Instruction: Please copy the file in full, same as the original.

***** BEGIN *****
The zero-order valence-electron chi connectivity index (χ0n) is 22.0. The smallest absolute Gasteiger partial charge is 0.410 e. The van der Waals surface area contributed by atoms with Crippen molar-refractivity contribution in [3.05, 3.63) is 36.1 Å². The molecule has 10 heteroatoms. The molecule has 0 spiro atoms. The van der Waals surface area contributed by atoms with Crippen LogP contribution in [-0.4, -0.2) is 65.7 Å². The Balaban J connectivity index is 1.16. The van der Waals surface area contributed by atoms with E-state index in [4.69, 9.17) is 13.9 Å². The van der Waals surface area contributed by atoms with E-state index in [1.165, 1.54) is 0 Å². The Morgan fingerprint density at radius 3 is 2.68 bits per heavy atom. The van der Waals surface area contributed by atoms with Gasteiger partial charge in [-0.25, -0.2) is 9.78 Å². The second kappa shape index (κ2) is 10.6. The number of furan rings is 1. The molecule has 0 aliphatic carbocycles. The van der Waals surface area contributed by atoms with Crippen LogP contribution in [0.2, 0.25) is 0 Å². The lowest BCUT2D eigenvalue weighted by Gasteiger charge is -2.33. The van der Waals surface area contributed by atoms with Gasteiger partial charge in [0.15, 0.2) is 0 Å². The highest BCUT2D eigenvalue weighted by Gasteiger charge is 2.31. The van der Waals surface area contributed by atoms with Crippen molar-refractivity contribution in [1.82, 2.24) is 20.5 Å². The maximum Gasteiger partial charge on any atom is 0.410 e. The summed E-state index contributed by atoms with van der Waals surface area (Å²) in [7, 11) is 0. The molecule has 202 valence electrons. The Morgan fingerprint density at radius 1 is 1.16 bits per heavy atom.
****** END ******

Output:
The zero-order valence-electron chi connectivity index (χ0n) is 22.0. The smallest absolute Gasteiger partial charge is 0.410 e. The van der Waals surface area contributed by atoms with Crippen molar-refractivity contribution in [3.05, 3.63) is 36.1 Å². The molecule has 10 heteroatoms. The molecule has 0 spiro atoms. The van der Waals surface area contributed by atoms with Crippen LogP contribution in [-0.4, -0.2) is 65.7 Å². The Balaban J connectivity index is 1.16. The van der Waals surface area contributed by atoms with E-state index in [4.69, 9.17) is 13.9 Å². The van der Waals surface area contributed by atoms with E-state index in [1.165, 1.54) is 0 Å². The Morgan fingerprint density at radius 3 is 2.68 bits per heavy atom. The van der Waals surface area contributed by atoms with Gasteiger partial charge in [-0.25, -0.2) is 9.78 Å². The second kappa shape index (κ2) is 10.6. The number of furan rings is 1. The molecule has 0 aliphatic carbocycles. The van der Waals surface area contributed by atoms with Crippen LogP contribution in [0.2, 0.25) is 0 Å². The lowest BCUT2D eigenvalue weighted by Gasteiger charge is -2.33. The van der Waals surface area contributed by atoms with Gasteiger partial charge in [0.15, 0.2) is 0 Å². The highest BCUT2D eigenvalue weighted by Gasteiger charge is 2.31. The van der Waals surface area contributed by atoms with Crippen molar-refractivity contribution in [1.82, 2.24) is 20.5 Å². The maximum Gasteiger partial charge on any atom is 0.410 e. The summed E-state index contributed by atoms with van der Waals surface area (Å²) in [7, 11) is 0. The molecule has 202 valence electrons. The Morgan fingerprint density at radius 1 is 1.16 bits per heavy atom.